An ecosystem is a community of plants, animals (including people), and microorganisms interacting with one another and their non-living environment. Healthy ecosystems improve our wellbeing and contribute to our economy. This contribution is not always clear – and can be invisible to decision-makers.
Ecosystem accounts track how changes in the environment affect our wellbeing and economy. They build on land accounts to give us the next level of detail. For example, a land account can show changes in forest cover while an ecosystem account can describe the condition of the remaining forest and the effects on local communities. Ecosystem accounts are a reliable way for economic policy to include the value of the natural environment.
Ecosystem accounting is in the early stages of development in Australia and internationally. The United Nations adopted the standard for ecosystem accounting in March 2021.
Our work to develop ecosystem accounts
We support research to develop ecosystem accounts for policy applications.
- Murray-Darling Basin pilot project
- Gunbower-Koondrook-Perricoota case study
- Box Gum Grassy Woodlands
- Mitchell Catchment
- Valuing Indigenous Cultural Connections
- National Ocean Ecosystem Account
The feasibility of Australia’s first national ecosystem account for the coastal marine environment, focusing on blue carbon ecosystems, is currently being assessed. See National Ocean Ecosystem Account.
What ecosystem accounts offer
Describe how the economy and environment are interacting over time.
Measure the private and public benefits of an investment.
Assess costs and benefits to understand which policy creates the greatest public benefit.
Assess environmental impacts to understand the best location for a development.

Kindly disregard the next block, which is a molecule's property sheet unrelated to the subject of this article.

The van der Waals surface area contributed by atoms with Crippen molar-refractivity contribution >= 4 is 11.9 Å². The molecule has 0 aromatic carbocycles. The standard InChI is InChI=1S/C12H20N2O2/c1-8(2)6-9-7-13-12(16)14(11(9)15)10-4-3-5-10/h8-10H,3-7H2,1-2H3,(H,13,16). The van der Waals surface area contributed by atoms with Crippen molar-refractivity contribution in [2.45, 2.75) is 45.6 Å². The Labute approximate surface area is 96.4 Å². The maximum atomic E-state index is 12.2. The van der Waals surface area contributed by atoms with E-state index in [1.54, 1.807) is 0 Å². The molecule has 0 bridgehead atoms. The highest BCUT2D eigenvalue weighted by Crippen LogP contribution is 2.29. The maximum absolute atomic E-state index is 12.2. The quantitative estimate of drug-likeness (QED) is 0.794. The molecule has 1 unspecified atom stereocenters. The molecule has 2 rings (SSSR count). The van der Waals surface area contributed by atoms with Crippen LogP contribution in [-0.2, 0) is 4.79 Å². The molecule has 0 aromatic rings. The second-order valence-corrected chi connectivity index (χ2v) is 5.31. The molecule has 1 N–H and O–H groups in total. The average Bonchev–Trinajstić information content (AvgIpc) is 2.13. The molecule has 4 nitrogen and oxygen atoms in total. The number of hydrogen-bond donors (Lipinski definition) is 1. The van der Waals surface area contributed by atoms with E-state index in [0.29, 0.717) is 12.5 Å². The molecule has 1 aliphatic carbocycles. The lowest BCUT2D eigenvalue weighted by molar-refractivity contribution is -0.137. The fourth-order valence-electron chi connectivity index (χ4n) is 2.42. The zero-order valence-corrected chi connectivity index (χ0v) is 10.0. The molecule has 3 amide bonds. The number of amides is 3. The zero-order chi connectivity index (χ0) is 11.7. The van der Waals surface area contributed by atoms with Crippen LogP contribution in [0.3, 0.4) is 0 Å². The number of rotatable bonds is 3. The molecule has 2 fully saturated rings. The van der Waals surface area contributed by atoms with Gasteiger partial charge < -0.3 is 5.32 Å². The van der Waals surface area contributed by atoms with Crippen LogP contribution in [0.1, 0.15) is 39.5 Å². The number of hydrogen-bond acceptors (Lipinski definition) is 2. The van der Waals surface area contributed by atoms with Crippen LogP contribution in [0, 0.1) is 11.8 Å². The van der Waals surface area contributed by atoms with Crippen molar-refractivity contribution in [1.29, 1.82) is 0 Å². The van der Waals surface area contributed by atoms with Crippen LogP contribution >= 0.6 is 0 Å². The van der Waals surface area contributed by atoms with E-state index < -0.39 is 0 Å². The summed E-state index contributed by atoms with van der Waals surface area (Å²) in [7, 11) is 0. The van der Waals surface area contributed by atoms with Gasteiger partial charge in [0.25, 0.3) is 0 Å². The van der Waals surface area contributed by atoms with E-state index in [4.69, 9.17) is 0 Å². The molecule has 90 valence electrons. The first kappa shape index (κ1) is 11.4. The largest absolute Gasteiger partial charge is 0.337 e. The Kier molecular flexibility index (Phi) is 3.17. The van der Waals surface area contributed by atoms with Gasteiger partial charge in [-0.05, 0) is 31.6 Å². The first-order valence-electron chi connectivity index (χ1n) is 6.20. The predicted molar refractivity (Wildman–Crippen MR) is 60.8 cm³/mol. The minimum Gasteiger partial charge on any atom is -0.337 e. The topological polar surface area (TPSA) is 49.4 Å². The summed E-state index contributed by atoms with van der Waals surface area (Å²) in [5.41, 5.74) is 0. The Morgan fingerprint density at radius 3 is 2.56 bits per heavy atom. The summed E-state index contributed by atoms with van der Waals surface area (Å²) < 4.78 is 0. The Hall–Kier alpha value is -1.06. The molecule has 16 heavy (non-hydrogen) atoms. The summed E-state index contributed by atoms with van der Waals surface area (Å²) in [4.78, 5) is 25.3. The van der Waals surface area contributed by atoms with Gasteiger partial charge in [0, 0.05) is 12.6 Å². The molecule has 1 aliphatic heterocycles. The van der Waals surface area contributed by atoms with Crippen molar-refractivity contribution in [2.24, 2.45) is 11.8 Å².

Analyse the relationship between environmental change and productivity to separate or ‘decouple’ productivity from harm.
How ecosystem accounts work
The four ‘building blocks’ of ecosystem accounts are:
- stocks of ecosystem assets
- the condition or ‘health’ of the assets
- the flows of goods and services from the assets
- the value of the benefits from the goods and services.
An ecosystem asset is a space that contains a specific type of ecosystem.
The benefits people receive from the environment depend on the type, size and health of ecosystem assets. Ecosystem accounts can also estimate the value of ecosystem assets directly.
Useful accounts require detailed data.
How ecosystem accounts can be used
Ecosystem accounts can be used by anyone who is interested in communicating or analysing change in complex systems where there is a relationship between the environment and the economy. For example, an investor may be interested in understanding the environmental impacts of a proposal, or a decision-maker in the public sector may be interested in estimating the ‘return on investment’ in a new policy proposal that involves ecological restoration.
Users of ecosystem accounts match the information from the account tables to their communication or decision-making needs.
Users identify which account elements are relevant by considering: